As a result, Syrian activists say, they remain hamstrung. "Activists have a hard time installing communication software like the plugin required to use Google's voice/video chat," the San Francisco-based Syrian blogger Anas Qtiesh told me. Google Earth, commonly used by activists in the region to plan protests and escape routes, is also blocked in Syria -- not by the authorities but by Google, whose lawyers do not want the company breaking U.S. sanctions. Activists then look for unofficial "third party" sites offering downloads, but these sites are often infected with malware of the type described at the beginning of this article. The Electronic Frontier Foundation (EFF), an organization dedicated to protecting civil liberties online, has been following this issue closely and blames the U.S. government's "piecemeal" approach to sanctions and licenses for causing confusion among companies about what is or isn't legal.

What about other countries like Bahrain? It is "ridiculous," says the EFF's Jillian York, that the executive order "only covers Syria and Iran and not Bahrain." Like Syria, the government of Bahrain employs aggressive tactics to censor and monitor its people's online activity. Its human rights violations over the past year are well documented. In testimony to international lawyers, Bahraini torture victims have described being shown transcripts of their cell-phone text messages. Bloomberg reported in February that a Munich-based company called Trovicor helped the Bahraini government to install and maintain "monitoring centers" through which citizens' emails, instant-message chat sessions, and cell-phone text messages are intercepted.

The U.S. relationship with Bahrain is obviously more complicated than with Syria and Iran. Many other countries with which the United States has more positive strategic and trade relationships also use technology to repress their people. Thus the Internet rights group Access is calling on the Obama administration and Congress to adopt a "more robust legal framework" including "a process for sanctioning other countries such as Bahrain, preventing third parties from reselling technologies, and requiring companies to be transparent about who they are selling to and what processes they have in place to prevent their products and services from being used in the commission of human rights abuses." The challenge lies in determining what exactly that legal framework and sanctions process should look like.

Sanctions are hard to get right. Last month, I wrote about a bill currently before the U.S. House of Representatives called the Global Online Freedom Act, which among other things seeks to revise U.S. export control laws to forbid the export of censorship and surveillance technology to a list of "Internet-restricting countries" -- a list which one presumes would include more than Iran and Syria. However, the drafters of the bill, which has gone through many different iterations since it was first introduced in 2006, have had a tough time coming up with the right language that would avoid the type of collateral damage already created by existing sanctions. As Erica Newland of the Center for Democracy and Technology recently asked: "Can export controls be meaningfully extended in ways that reduce the spread of … 'weapons of mass surveillance' without diminishing the ability of dissidents to connect and communicate?"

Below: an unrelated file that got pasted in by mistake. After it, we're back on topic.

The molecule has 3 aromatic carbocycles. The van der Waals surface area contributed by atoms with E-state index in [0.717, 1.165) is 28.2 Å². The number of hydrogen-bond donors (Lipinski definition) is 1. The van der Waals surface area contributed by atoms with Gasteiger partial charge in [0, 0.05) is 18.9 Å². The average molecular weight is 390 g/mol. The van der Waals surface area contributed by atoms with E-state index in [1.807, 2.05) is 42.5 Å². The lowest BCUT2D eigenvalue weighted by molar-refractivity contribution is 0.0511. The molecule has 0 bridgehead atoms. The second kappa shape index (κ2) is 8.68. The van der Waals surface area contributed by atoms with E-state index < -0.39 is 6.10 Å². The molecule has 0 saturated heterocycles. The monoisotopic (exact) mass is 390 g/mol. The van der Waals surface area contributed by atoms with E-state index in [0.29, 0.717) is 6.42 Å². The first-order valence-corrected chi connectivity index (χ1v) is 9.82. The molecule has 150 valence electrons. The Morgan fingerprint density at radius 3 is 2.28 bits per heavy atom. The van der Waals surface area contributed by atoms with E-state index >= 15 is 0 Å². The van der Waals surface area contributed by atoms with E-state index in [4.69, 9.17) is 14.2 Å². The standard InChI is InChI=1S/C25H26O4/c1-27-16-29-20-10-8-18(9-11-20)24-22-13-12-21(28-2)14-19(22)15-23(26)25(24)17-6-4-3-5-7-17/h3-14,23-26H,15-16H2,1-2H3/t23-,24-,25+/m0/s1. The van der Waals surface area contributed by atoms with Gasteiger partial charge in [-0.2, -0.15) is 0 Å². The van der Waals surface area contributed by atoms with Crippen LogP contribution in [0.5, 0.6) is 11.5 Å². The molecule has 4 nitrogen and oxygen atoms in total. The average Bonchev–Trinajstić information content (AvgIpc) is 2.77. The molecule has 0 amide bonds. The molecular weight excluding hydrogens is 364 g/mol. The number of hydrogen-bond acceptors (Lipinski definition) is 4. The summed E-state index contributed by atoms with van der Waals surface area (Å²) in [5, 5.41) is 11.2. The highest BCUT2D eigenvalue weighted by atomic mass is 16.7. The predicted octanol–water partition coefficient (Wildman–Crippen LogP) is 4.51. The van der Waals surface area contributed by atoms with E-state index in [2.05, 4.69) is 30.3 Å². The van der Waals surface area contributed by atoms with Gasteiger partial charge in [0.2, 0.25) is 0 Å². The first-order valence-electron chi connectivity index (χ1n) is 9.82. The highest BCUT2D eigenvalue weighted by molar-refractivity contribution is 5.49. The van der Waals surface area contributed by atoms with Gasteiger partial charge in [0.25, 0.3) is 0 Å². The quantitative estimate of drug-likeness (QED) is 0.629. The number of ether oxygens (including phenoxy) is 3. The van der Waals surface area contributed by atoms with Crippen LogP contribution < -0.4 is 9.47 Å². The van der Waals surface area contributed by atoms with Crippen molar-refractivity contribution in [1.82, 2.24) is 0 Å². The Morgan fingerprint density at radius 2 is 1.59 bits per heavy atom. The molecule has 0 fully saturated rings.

Recognizing that the speed of technological innovation will likely always move light years faster than the speed of government, the EFF advocates a "Know Your Customer" program that could be implemented in a number of potential ways, through regulatory or legal action or through a voluntary framework if government action is not forthcoming. It would be structured in a similar way to the Foreign Corrupt Practices Act, which is aimed at preventing U.S. companies from engaging in bribery around the world. EFF suggests two main components: The first would require transparency about where companies are doing business. The second involves a framework for companies to audit and keep track of their customers. Companies should have a due-diligence process to determine the likelihood that their technologies will be used to carry out human rights abuses before doing business with a particular country or regional distributor. "If these big companies can be expected not to get business through bribes even though some of their foreign competitors do," concludes the EFF, "it's reasonable to ask them not to conduct business that would result in enabling repression either."

President Obama has certainly taken a step in the right direction with Monday's executive order. But the executive branch and Congress will need to do much more if they want to stem electronic abuses against activists in Iran and Syria -- let alone anywhere else. It's time to take decisive action to stop American and other multinationals from aiding and abetting the wrong side in the global digital arms race.

*UPDATE: According to a Department of Commerce spokesperson, the investigation of Blue Coat is "ongoing." The spokesperson declined to provide further details.



What Sex Means for World Peace

The evidence is clear: The best predictor of a state's stability is how its women are treated.

In the academic field of security studies, realpolitik dominates. Those who adhere to this worldview are committed to accepting empirical evidence when it is placed before their eyes, to see the world as it "really" is and not as it ideally should be. As Walter Lippmann wrote, "We must not substitute for the world as it is an imaginary world."